You probably don’t need to avoid sodium.

As long as you have a diet with sufficient potassium and no pre-existing hypertension, there is no reason to avoid or monitor sodium.

Let’s make this short and sweet as a solid go-to on the issue of this vital nutrient.

Many think of it as a matter of health that sodium should be avoided, as almost an “unhealthy additive” in food. Wrong. The key for sodium intake is context and moderation.

Sodium is an important nutrient for humans, helping to regulate blood pressure, blood volume, water retention and a number of other markers. Therefore, cutting sodium out of a healthy person’s diet directly opposes the primary goal: to promote and maintain health.

The idea of lowering dietary sodium arises from a method of treatment for hypertension (high blood pressure), which calls for reduction of dietary sodium to bring hypertension under control. The key in the case of sodium as it relates to blood pressure is to realize that in fact two nutrients work in balance to regulate blood pressure: sodium and potassium. Even in individuals with hypertension, an increase in potassium instead of a decrease in sodium may help bring the condition under control.

The application: In short, as long as you have a diet rich in potassium (Recommeded Daily Intake (RDI): 3500mg) , including foods like fish, avocados, and seeds, there is no reason to closely monitor sodium intake (RDI: 2400mg).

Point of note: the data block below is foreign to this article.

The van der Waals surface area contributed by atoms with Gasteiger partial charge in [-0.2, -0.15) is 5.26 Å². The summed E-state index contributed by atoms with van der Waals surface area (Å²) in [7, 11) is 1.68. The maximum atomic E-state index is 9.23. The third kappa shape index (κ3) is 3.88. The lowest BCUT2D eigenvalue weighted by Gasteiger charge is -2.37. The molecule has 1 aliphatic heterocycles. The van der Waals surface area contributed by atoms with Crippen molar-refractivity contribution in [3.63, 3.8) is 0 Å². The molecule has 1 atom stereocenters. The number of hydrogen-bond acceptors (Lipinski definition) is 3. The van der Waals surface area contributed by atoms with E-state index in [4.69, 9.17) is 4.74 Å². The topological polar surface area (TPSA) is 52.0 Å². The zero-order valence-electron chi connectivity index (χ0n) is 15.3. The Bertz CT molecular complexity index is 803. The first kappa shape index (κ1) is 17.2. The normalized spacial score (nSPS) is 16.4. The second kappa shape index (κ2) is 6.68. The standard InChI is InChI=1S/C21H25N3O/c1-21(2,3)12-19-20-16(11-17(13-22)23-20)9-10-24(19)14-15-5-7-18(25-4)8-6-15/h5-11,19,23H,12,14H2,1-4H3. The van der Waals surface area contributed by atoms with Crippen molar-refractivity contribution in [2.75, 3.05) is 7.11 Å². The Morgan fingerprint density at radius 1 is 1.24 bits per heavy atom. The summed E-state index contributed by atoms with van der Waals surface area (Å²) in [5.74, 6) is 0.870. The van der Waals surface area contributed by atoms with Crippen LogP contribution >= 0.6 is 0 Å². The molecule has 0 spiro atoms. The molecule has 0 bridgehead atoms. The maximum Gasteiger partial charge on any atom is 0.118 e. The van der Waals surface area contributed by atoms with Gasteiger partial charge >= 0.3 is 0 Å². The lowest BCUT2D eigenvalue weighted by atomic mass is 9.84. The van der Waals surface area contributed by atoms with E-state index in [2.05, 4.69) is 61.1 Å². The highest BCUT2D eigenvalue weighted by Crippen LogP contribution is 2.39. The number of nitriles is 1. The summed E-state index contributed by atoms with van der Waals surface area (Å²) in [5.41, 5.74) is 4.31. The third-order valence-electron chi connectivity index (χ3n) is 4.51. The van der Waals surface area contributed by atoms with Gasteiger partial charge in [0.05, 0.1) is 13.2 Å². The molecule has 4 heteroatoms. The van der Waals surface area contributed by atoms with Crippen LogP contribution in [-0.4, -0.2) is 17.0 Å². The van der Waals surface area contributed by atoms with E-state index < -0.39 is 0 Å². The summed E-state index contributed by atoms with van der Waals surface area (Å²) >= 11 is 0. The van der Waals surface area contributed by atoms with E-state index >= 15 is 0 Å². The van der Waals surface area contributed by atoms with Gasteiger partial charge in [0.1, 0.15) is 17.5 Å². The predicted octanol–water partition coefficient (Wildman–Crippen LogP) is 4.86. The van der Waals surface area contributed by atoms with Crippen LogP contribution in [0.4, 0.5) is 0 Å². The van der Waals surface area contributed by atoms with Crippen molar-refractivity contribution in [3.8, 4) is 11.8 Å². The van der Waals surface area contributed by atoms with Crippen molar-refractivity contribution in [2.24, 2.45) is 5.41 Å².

Individuals with hypertension may have what is known as “salt sensitive hypertension,” which causes exaggerated fluctuations in blood pressure with increases or decreases in sodium intake. However this too may be regulated simply by an increase in potassium intake, rather than resorting to severe cuts in dietary sodium.

Most people do not get enough daily potassium (RDI of 3500mg), so ensuring that you eat potassium-rich foods, along with daily multivitamin supplementation, is an important part of ensuring balanced potassium and sodium levels.

For the science heads:

More hypertension seen in lower sodium, higher sodium/potassium ratio diets (higher sodium but also higher potassium = less hypertension, though the reason why may be unclear): http://www.ncbi.nlm.nih.gov/pmc/articles/PMC2139217/

Thanks for reading guys. For answers to any more questions on this issue, hit up MASV Fitness through emailFacebookTwitter, or in the comment section below.

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